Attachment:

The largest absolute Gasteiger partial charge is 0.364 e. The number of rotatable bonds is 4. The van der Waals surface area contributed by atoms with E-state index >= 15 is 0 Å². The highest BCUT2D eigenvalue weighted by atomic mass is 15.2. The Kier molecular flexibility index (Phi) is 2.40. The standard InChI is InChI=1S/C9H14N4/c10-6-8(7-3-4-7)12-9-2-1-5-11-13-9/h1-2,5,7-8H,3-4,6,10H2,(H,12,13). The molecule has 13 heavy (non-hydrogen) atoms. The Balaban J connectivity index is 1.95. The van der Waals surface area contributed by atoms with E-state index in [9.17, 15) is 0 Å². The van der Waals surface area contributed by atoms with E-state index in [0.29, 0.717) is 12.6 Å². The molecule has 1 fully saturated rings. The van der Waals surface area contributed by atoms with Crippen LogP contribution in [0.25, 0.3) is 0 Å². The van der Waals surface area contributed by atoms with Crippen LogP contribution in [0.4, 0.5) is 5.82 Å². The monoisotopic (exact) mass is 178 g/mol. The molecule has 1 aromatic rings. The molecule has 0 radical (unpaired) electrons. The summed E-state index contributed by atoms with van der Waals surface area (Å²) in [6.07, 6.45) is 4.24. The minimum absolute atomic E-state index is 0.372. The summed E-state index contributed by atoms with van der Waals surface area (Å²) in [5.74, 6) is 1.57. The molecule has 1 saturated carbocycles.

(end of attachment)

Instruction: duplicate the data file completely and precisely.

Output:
The largest absolute Gasteiger partial charge is 0.364 e. The number of rotatable bonds is 4. The van der Waals surface area contributed by atoms with E-state index >= 15 is 0 Å². The highest BCUT2D eigenvalue weighted by atomic mass is 15.2. The Kier molecular flexibility index (Phi) is 2.40. The standard InChI is InChI=1S/C9H14N4/c10-6-8(7-3-4-7)12-9-2-1-5-11-13-9/h1-2,5,7-8H,3-4,6,10H2,(H,12,13). The molecule has 13 heavy (non-hydrogen) atoms. The Balaban J connectivity index is 1.95. The van der Waals surface area contributed by atoms with E-state index in [9.17, 15) is 0 Å². The van der Waals surface area contributed by atoms with E-state index in [0.29, 0.717) is 12.6 Å². The molecule has 1 fully saturated rings. The van der Waals surface area contributed by atoms with Crippen LogP contribution in [0.25, 0.3) is 0 Å². The van der Waals surface area contributed by atoms with Crippen LogP contribution in [0.4, 0.5) is 5.82 Å². The monoisotopic (exact) mass is 178 g/mol. The molecule has 1 aromatic rings. The molecule has 0 radical (unpaired) electrons. The summed E-state index contributed by atoms with van der Waals surface area (Å²) in [6.07, 6.45) is 4.24. The minimum absolute atomic E-state index is 0.372. The summed E-state index contributed by atoms with van der Waals surface area (Å²) in [5.74, 6) is 1.57. The molecule has 1 saturated carbocycles.